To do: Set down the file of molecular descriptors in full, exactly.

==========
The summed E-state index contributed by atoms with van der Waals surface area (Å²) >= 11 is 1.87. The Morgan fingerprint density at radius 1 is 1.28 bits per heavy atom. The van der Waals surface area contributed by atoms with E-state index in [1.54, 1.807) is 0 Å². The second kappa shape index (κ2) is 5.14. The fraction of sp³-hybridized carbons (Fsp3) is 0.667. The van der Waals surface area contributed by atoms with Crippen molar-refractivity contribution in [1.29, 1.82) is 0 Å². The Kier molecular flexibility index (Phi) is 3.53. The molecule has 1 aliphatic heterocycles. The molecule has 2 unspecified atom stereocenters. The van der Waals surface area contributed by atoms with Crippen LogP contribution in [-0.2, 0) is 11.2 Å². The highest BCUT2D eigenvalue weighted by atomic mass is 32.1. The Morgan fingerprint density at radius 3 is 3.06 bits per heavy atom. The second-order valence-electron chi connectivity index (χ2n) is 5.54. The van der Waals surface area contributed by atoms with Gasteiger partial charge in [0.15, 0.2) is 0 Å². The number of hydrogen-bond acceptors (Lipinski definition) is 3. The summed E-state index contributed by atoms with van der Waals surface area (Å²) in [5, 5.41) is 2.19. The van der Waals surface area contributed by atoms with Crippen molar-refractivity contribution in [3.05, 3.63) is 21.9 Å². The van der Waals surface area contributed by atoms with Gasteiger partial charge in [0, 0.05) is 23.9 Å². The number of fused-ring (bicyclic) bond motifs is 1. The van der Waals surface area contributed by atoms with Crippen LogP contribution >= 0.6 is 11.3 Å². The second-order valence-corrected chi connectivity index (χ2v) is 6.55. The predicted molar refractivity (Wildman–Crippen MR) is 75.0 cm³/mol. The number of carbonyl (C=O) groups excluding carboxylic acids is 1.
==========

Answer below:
The summed E-state index contributed by atoms with van der Waals surface area (Å²) >= 11 is 1.87. The Morgan fingerprint density at radius 1 is 1.28 bits per heavy atom. The van der Waals surface area contributed by atoms with E-state index in [1.54, 1.807) is 0 Å². The second kappa shape index (κ2) is 5.14. The fraction of sp³-hybridized carbons (Fsp3) is 0.667. The van der Waals surface area contributed by atoms with Crippen molar-refractivity contribution in [1.29, 1.82) is 0 Å². The Kier molecular flexibility index (Phi) is 3.53. The molecule has 1 aliphatic heterocycles. The molecule has 2 unspecified atom stereocenters. The van der Waals surface area contributed by atoms with Crippen LogP contribution in [-0.2, 0) is 11.2 Å². The highest BCUT2D eigenvalue weighted by atomic mass is 32.1. The Morgan fingerprint density at radius 3 is 3.06 bits per heavy atom. The second-order valence-electron chi connectivity index (χ2n) is 5.54. The van der Waals surface area contributed by atoms with Gasteiger partial charge in [0.15, 0.2) is 0 Å². The number of hydrogen-bond acceptors (Lipinski definition) is 3. The summed E-state index contributed by atoms with van der Waals surface area (Å²) in [5, 5.41) is 2.19. The van der Waals surface area contributed by atoms with Crippen molar-refractivity contribution in [3.05, 3.63) is 21.9 Å². The van der Waals surface area contributed by atoms with Gasteiger partial charge in [0, 0.05) is 23.9 Å². The number of fused-ring (bicyclic) bond motifs is 1. The van der Waals surface area contributed by atoms with Crippen LogP contribution >= 0.6 is 11.3 Å². The second-order valence-corrected chi connectivity index (χ2v) is 6.55. The predicted molar refractivity (Wildman–Crippen MR) is 75.0 cm³/mol. The number of carbonyl (C=O) groups excluding carboxylic acids is 1.